Obese teens `may already have suffered heart damage`

Washington: Overweight adolescents without symptoms of heart disease may already be suffering from cardiac damage, according to a new research.

Obesity is a risk factor for cardiovascular disease, and previous research has shown that obese adults have structural and functional changes to their hearts.

The current study has investigated the relationship between body mass index (BMI) and cardiac function in overweight and obese adolescents with no symptoms of heart disease.

97 healthy teenagers had their weight, height, waist circumference and hip circumference BMI measured and calculated.

Based on their BMI, patients were divided into three groups: lean (L=32 patients), overweight (Ov=33 patients) and obese (Ob=32 patients).

Also, several measures of heart size were made using information from the echocardiogram

The analysis of data collected revealed that Interventricular septal and left ventricular posterior wall thickness increased as BMI increased.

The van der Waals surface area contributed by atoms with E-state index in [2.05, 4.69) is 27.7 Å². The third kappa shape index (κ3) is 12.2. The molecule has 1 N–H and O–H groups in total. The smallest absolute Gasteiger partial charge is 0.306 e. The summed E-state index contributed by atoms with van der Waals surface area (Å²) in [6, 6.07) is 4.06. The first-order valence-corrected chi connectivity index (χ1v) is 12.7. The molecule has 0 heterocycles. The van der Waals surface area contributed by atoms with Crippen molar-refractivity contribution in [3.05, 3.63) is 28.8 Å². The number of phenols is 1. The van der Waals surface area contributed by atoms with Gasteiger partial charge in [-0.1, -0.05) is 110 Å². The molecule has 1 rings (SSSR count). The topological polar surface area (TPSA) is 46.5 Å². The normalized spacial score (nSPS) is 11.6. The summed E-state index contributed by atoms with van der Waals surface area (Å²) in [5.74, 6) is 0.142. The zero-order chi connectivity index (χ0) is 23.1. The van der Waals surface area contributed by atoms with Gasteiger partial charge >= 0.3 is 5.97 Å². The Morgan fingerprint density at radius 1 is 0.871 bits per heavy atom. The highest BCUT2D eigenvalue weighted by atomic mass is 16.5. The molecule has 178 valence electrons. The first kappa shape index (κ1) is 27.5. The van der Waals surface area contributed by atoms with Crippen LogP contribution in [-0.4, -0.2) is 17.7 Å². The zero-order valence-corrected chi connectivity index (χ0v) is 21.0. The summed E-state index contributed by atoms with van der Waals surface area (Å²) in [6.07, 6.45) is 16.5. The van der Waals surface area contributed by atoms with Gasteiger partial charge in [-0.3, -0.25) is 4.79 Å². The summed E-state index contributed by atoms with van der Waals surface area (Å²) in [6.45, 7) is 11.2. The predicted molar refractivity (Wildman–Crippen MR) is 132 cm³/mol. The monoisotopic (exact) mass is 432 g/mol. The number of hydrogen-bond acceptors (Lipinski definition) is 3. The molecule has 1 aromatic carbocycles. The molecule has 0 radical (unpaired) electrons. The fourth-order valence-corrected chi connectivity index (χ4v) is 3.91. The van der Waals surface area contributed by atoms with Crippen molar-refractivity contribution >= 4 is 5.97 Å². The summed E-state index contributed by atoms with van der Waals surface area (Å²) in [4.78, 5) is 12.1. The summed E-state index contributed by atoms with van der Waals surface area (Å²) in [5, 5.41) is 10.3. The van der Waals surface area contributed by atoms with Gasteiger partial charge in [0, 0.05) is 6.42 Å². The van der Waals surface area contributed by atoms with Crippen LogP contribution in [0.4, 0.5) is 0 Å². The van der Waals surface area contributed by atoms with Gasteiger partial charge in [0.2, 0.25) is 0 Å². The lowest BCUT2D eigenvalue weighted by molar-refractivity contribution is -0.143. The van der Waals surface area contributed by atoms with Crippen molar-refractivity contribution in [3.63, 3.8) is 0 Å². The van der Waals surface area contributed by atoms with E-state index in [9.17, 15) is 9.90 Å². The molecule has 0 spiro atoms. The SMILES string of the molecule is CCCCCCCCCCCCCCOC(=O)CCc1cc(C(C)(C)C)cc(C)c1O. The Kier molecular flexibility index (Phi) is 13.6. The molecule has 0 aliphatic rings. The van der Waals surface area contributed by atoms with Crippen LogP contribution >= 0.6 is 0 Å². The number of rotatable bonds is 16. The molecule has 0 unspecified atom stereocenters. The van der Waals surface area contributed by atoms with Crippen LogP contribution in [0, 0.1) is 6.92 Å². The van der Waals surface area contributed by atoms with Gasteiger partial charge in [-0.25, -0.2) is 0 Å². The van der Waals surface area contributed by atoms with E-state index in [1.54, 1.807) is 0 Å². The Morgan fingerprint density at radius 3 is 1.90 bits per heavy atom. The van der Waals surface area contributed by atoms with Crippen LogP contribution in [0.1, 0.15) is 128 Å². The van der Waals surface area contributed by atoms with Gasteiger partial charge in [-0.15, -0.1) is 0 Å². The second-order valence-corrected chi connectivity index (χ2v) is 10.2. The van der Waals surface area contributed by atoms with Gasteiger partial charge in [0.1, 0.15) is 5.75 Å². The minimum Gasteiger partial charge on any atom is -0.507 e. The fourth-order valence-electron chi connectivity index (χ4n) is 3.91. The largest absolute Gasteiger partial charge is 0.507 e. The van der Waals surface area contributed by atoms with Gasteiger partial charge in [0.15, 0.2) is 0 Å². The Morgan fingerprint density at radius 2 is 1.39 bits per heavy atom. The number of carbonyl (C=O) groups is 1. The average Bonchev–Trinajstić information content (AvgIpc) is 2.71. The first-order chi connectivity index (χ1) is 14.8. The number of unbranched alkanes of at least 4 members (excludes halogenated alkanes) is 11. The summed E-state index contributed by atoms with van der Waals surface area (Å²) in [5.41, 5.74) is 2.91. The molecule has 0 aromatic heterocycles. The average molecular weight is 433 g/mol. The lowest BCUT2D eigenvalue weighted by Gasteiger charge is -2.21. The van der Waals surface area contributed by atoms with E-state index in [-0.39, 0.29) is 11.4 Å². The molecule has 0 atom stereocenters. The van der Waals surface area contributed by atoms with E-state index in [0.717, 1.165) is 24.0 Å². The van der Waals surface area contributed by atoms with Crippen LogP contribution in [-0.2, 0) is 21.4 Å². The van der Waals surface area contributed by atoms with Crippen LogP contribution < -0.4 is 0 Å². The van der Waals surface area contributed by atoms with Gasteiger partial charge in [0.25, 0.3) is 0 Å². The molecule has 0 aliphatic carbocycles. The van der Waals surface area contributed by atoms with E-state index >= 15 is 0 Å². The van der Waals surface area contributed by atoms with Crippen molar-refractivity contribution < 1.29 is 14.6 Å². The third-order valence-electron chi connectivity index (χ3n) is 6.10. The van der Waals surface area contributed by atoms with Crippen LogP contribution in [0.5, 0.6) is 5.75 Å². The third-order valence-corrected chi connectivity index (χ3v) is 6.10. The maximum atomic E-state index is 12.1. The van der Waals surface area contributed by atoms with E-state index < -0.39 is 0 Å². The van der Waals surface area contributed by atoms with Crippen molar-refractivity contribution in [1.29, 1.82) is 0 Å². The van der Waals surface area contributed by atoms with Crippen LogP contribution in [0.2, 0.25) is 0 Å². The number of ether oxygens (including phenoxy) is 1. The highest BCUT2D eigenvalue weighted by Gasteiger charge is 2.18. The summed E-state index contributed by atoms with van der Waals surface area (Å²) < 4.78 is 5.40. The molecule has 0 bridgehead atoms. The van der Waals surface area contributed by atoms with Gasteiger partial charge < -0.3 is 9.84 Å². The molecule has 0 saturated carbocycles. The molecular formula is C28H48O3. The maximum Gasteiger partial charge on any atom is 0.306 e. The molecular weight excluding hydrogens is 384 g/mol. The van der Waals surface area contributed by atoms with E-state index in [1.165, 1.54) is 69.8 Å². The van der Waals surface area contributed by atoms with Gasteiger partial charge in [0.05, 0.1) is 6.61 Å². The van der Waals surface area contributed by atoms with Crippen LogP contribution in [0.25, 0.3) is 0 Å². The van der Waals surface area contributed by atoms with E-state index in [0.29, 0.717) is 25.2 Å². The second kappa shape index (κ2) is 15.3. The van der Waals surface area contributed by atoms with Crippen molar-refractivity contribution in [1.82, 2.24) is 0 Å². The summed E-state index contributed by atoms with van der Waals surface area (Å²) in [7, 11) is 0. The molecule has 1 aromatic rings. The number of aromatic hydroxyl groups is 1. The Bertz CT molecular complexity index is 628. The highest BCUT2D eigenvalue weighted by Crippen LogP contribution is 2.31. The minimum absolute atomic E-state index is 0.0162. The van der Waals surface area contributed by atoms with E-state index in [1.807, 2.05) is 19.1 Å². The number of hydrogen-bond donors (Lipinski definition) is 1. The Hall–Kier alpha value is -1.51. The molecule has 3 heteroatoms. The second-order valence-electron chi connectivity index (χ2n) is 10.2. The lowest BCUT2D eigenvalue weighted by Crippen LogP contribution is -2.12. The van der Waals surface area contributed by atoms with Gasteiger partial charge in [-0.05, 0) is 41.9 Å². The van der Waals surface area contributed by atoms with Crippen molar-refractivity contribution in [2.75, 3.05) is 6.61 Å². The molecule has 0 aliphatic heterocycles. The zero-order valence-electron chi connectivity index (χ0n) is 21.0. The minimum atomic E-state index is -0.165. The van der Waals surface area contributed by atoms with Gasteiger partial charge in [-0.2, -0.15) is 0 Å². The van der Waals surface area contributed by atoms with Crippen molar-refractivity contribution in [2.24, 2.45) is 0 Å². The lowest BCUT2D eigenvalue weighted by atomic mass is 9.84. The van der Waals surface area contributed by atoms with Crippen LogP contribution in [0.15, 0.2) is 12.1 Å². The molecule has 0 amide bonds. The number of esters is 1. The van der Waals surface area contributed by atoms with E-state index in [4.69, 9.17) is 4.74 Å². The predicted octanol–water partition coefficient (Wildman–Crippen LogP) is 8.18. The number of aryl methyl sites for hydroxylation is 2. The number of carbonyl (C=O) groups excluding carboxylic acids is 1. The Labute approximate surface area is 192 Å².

When the heart function were measured, it was found that left ventricular early diastolic lateral and septal velocities were reduced only in obese adolescents.

Besides this, systolic velocities were also only reduced in obese adolescents

It was discovered that obese adolescents with no symptoms of heart disease had damaged hearts with thicker walls.

The systolic and diastolic functions of their hearts were also found to be impaired.

Also, the relative wall thickness and left ventricular mass index increased in parallel to BMI. Moreover, both structural and functional measures correlated with BMI.

This is why these findings may explicate why obesity is a risk for heart disease.

"Education on healthy food and exercise is needed in schools to prevent obesity and early cardiovascular disease in adolescents," said lead author Professor Gani Bajraktari, professor of internal medicine and cardiology at the University of Pristina in Kosovo.

"This is an important step in preventing obesity and cardiovascular disease in adults," he added.


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